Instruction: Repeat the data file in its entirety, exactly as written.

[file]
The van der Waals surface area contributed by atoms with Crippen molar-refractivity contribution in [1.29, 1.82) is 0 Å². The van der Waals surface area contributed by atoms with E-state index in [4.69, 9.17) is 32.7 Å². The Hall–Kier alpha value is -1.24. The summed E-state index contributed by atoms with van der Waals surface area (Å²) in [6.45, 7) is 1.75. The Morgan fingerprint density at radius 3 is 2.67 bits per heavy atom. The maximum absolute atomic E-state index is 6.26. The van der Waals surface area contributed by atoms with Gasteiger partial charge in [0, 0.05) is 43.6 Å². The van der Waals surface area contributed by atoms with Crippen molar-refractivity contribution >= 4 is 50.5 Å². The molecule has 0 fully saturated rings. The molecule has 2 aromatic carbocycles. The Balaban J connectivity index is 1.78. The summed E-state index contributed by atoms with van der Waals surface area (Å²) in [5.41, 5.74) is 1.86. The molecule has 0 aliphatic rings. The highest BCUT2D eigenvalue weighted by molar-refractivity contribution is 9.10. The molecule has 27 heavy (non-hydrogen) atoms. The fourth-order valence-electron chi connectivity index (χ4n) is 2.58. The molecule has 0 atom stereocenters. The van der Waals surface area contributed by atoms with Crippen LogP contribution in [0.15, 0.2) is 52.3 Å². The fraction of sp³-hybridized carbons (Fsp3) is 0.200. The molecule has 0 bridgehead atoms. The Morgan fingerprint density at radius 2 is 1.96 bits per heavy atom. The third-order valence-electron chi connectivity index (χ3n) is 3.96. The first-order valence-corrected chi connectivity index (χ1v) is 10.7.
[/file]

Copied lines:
The van der Waals surface area contributed by atoms with Crippen molar-refractivity contribution in [1.29, 1.82) is 0 Å². The van der Waals surface area contributed by atoms with E-state index in [4.69, 9.17) is 32.7 Å². The Hall–Kier alpha value is -1.24. The summed E-state index contributed by atoms with van der Waals surface area (Å²) in [6.45, 7) is 1.75. The Morgan fingerprint density at radius 3 is 2.67 bits per heavy atom. The maximum absolute atomic E-state index is 6.26. The van der Waals surface area contributed by atoms with Gasteiger partial charge in [0, 0.05) is 43.6 Å². The van der Waals surface area contributed by atoms with Crippen molar-refractivity contribution >= 4 is 50.5 Å². The molecule has 0 fully saturated rings. The molecule has 2 aromatic carbocycles. The Balaban J connectivity index is 1.78. The summed E-state index contributed by atoms with van der Waals surface area (Å²) in [5.41, 5.74) is 1.86. The molecule has 0 aliphatic rings. The highest BCUT2D eigenvalue weighted by molar-refractivity contribution is 9.10. The molecule has 27 heavy (non-hydrogen) atoms. The fourth-order valence-electron chi connectivity index (χ4n) is 2.58. The molecule has 0 atom stereocenters. The van der Waals surface area contributed by atoms with Crippen LogP contribution in [0.15, 0.2) is 52.3 Å². The fraction of sp³-hybridized carbons (Fsp3) is 0.200. The molecule has 0 bridgehead atoms. The Morgan fingerprint density at radius 2 is 1.96 bits per heavy atom. The third-order valence-electron chi connectivity index (χ3n) is 3.96. The first-order valence-corrected chi connectivity index (χ1v) is 10.7.